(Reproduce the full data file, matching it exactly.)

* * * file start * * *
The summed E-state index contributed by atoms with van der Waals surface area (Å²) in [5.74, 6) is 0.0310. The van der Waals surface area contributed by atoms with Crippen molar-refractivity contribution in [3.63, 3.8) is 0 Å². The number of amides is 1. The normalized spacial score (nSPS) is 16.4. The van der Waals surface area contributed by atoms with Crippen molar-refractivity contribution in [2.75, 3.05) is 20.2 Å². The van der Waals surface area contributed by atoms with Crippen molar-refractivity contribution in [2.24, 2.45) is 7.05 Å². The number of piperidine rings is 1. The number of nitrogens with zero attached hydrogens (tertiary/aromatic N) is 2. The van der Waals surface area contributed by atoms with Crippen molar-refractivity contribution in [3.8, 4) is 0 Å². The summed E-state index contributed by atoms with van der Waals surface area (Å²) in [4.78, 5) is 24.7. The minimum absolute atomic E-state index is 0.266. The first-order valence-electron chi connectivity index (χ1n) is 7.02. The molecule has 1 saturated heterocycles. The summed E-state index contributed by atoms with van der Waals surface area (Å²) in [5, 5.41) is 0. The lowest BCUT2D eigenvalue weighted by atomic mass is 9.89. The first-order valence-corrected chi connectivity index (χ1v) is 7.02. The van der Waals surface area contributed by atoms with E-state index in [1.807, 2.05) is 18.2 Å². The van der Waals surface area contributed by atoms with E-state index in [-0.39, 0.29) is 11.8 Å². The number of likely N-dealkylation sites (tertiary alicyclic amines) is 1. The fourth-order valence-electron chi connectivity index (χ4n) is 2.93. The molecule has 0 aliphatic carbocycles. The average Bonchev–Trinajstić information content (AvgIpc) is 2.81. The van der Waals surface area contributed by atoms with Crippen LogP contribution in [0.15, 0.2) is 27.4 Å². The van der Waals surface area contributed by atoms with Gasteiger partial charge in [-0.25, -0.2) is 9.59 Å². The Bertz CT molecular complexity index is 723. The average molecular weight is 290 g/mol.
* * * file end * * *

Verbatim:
The summed E-state index contributed by atoms with van der Waals surface area (Å²) in [5.74, 6) is 0.0310. The van der Waals surface area contributed by atoms with Crippen molar-refractivity contribution in [3.63, 3.8) is 0 Å². The number of amides is 1. The normalized spacial score (nSPS) is 16.4. The van der Waals surface area contributed by atoms with Crippen molar-refractivity contribution in [2.75, 3.05) is 20.2 Å². The van der Waals surface area contributed by atoms with Crippen molar-refractivity contribution in [2.24, 2.45) is 7.05 Å². The number of piperidine rings is 1. The number of nitrogens with zero attached hydrogens (tertiary/aromatic N) is 2. The van der Waals surface area contributed by atoms with Crippen molar-refractivity contribution in [3.8, 4) is 0 Å². The summed E-state index contributed by atoms with van der Waals surface area (Å²) in [4.78, 5) is 24.7. The minimum absolute atomic E-state index is 0.266. The first-order valence-electron chi connectivity index (χ1n) is 7.02. The molecule has 1 saturated heterocycles. The summed E-state index contributed by atoms with van der Waals surface area (Å²) in [5, 5.41) is 0. The lowest BCUT2D eigenvalue weighted by atomic mass is 9.89. The first-order valence-corrected chi connectivity index (χ1v) is 7.02. The van der Waals surface area contributed by atoms with E-state index in [1.807, 2.05) is 18.2 Å². The van der Waals surface area contributed by atoms with E-state index in [-0.39, 0.29) is 11.8 Å². The number of likely N-dealkylation sites (tertiary alicyclic amines) is 1. The fourth-order valence-electron chi connectivity index (χ4n) is 2.93. The molecule has 0 aliphatic carbocycles. The average Bonchev–Trinajstić information content (AvgIpc) is 2.81. The van der Waals surface area contributed by atoms with Crippen LogP contribution in [0.15, 0.2) is 27.4 Å². The van der Waals surface area contributed by atoms with Gasteiger partial charge in [-0.25, -0.2) is 9.59 Å². The Bertz CT molecular complexity index is 723. The average molecular weight is 290 g/mol.